Not everyone is born with a high IQ, or a determination to learn a valuable set of skills. There are, and always have been, people of small or modest abilities, who spend life in humble occupations and circumstances. Their work is just as important as that of others in society, and just as dignified; if nobody swept the streets and maintained the sewers, cities would not be healthy places to live.
A recent Mises.org article by Brittany Hunter noted that automation is accelerating, and opened up the question: will such low-skilled people be thrown out of work by robots in the near future, and will that not cause great suffering? The author reasoned that it would not; that such concerns have always accompanied labor-saving inventions and have never yet produced that result. Over in Strike the Root, Will Groves - who works in the design of robots - took the opposite view and said that such a danger is very real and imminent. That gave rise to a lively exchange of views.
Neither of them considered how the matter will change when government evaporates and leaves a zero government society (ZGS), so here I will repair that important omission. Will it be worse, better, or about the same?
I do not think that the demand for low-skilled labor will shrink at all; it may very well increase quite a lot. I'll illustrate this from my own domestic situation.
My home is built on a pleasant piece of New Hampshire land, which is however almost entirely untamed forest, see photo. The house has great views, and last Fall I did a lot of yard work to remove branches and shrubs so as to keep them open, but still there is far more work to do (to make it a really top-class lot) than I can, at my age, possibly undertake.
For that, I would need a lot of help. Trees and branches lie where they fell; all of them need clearing and burning or chipping. Trails need to be kept clear, and new ones laid. Young trees are growing so as to make whole areas impassable; they need to be thinned. A small stream crosses the property; it needs a few foot bridges to be built. It could also be dammed, so as to create an ornamental pond - surrounded perhaps by a flower garden.
Add to that the need to mow the lawn, clear the snow and do odd jobs of maintenance on the house itself, and I can see the possibility of employing a gardner-handiman full-time, or nearly so. Such an expense is, however, very far beyond my means; because an unwanted third party called government confiscates nearly half of what I receive and does the same to anyone I might employ; hence the cost of hiring him is around twice what it need be at the same time as I have only half of what I would otherwise have to pay him. That double whammy keeps him idle, and my property less than perfect.
He would not be highly skilled. He'd need no degree in forestry or agriculture. He'd learn all he needs for that job by being a teenage apprentice to someone with similar experience. And (given that he'd have available the kind of tools already on the market, like chain saws, tillers and chippers) his kind of work would likely never be replaced by robots.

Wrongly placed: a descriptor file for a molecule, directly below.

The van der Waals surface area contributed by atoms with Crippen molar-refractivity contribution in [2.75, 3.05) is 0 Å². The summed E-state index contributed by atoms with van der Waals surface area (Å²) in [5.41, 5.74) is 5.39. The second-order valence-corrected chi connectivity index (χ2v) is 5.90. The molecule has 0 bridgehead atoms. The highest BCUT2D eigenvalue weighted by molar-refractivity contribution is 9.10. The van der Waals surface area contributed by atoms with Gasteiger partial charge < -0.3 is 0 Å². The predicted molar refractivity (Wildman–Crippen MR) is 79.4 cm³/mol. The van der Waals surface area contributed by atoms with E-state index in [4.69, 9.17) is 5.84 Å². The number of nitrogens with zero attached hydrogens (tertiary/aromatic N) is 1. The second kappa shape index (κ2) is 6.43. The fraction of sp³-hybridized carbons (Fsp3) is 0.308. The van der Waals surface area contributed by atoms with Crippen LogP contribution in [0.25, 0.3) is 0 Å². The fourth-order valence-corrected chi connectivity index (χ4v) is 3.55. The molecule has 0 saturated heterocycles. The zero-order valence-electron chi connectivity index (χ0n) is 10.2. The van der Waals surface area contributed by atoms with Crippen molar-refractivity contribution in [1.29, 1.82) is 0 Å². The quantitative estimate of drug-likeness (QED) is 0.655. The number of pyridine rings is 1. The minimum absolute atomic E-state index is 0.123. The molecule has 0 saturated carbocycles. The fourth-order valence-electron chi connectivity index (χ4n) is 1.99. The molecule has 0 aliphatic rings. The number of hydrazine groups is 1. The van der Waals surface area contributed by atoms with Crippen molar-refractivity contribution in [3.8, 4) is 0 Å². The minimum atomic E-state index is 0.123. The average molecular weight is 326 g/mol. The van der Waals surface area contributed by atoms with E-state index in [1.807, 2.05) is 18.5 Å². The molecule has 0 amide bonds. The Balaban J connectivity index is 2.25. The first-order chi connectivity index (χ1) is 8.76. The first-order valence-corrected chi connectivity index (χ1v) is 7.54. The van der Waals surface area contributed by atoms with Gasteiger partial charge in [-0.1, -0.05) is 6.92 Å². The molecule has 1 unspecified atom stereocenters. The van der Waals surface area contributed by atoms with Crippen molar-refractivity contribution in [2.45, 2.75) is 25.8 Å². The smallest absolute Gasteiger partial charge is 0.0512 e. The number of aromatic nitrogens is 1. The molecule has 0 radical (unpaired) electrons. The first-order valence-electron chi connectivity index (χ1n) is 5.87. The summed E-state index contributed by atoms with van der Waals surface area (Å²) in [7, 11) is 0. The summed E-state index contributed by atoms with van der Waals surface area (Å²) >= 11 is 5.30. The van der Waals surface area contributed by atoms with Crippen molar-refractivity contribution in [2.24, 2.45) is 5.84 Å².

At present, though, the job described does not exist, because government has made it economically impossible. The cause of that unemployment is not automation, it is government. And when government has gone, such jobs will open up - by the million.
At present, my more affluent neighbors do hire such help - ususally in the form of one of several competing yard-work contractor firms, which send a team of men out once a week or so; but that applies only to perhaps the richest 5% in town. When the parasites of government can no longer prevent formation of freely drawn contracts, that demand will come from perhaps 50% of us instead, possibly including myself. Hence my suggestion that in the coming ZGS, low-skilled labor will not only not be wanted, it will be wanted many times more often than today.
That illustration comes from just one work category, and there are of course very many. Some of them, admittedly, will see a shrinkage of opportunity due to automation; no matter. That has always improved the human lot, never brought damage. Long ago when some bright graduate of Flintstone University designed the first stone axe, there was an uproar and rioting by the Universal Brotherhood Of Gatherers Of Branches (UBOGOB) who shrieked that thousands would be made idle and the forests, denuded. But human ingenuity was not bound by such prejudice; more fires were lit with the extra wood, so improving the quality of cooking, and UBOGOB members temporarily idled joined other hunters and gatherers and so increased the food supply - two effects, which expanded the duration and quality of life. Others took the now less expensive wood and carved decorative and useful objects, like better spears. Trees, meanwhile, grew back in a decade or three to replace those cut down. Nature, human and otherwise, is resilient.
The cycle has repeated down the ages; Ned Ludd of Nottingham gave his name to the protests when machines replaced manual weaving, but in the century following vastly more people were employed, and for better wages, than ever before, in the incredibly prosperous Industrial Revolution. Having learned nothing from that history, Mohandas Gandhi repeated the error in India a century ago. Socialism followed, and only in recent years has some good living reached the plain folk of that vast land. When government gets out of the way there too, the country will become immensely prosperous.
Currently in America, the government-run system pays the low-skilled to stay idle. That is the net of the situation and it is profoundly evil. They suffer, being denied the dignity of earning their own living, and their potential employers lose too, for the work they might have contributed is not performed. This absurd and wicked situation is not the result of robotics, but of government. When the latter vanishes, so will unemployment.